BCBSNC, UNC hope patient-centered practice reduces costs

Blue Cross and Blue Shield of North Carolina and the UNC Health Care System are developing a new type of medical practice that enables providers to work collaboratively with patients in delivering high quality, coordinated care that reduces costs. It likely will open later this year.

The partnership was driven partly by the federal health overhaul's incentives to encourage the medical industry to try new ways to cut costs and improve care, reports the Fay Observer. "The climate is calling for change and innovation," BCBSNC CEO Brad Wilson told the News & Observer.

"We believe this approach will result in improved health and fewer complications--both of which will help control rising healthcare costs," Wilson said in a statement.

The new practice will provide primary care for about 5,000 Blue Cross members with chronic conditions, such as diabetes, heart disease, asthma and major depression. It also will offer mental health, home monitoring and nutrition services. The facility will not have hospital or surgery beds and isn't expected to require state regulatory approval, the News & Observer reports.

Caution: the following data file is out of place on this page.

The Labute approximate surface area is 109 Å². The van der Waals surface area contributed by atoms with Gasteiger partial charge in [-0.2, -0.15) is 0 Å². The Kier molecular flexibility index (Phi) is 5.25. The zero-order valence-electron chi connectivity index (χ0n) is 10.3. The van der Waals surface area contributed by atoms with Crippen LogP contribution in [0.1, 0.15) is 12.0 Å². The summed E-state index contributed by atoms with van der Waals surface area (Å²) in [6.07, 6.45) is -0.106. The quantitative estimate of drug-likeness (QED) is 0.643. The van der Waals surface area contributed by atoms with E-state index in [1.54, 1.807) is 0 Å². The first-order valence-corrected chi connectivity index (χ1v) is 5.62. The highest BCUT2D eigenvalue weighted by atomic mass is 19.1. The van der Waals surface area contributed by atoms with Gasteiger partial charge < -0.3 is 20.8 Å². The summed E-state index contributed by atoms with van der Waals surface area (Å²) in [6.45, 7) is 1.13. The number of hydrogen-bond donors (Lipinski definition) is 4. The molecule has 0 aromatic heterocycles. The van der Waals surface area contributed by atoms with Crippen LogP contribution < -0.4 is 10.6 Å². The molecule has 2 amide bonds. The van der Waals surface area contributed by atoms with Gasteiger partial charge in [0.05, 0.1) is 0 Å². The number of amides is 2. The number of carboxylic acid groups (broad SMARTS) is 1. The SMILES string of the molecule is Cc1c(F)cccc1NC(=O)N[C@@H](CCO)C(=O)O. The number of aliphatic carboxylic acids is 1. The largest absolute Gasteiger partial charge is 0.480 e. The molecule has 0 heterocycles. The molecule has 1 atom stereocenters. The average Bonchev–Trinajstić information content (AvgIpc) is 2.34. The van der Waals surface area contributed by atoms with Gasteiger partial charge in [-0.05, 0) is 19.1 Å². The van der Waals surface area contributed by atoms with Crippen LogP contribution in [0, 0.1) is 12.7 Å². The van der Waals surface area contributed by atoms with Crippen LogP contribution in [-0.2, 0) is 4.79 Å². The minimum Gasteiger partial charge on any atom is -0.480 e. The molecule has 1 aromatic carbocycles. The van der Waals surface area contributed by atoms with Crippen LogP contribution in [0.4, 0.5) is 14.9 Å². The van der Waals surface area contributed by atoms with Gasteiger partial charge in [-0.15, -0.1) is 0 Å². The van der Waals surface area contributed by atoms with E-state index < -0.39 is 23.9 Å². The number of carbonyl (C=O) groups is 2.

BCBSNC said the practice is the first product of what it and UNC Health Care expect will be an ongoing collaboration to enhance healthcare quality, improve efficiency and effectiveness, and reduce healthcare costs, according to the Wilmington Star News.

The two organizations will split costs. "The goal is for Blue Cross to save money, and we profit at the same time," said UNC Health CEO Bill Roper, notes the News & Observer.

To learn more:
- read the News & Observer article
- check out the Fay Observer story
- see the Wilmington Star News piece
- read the BCBSNC press release

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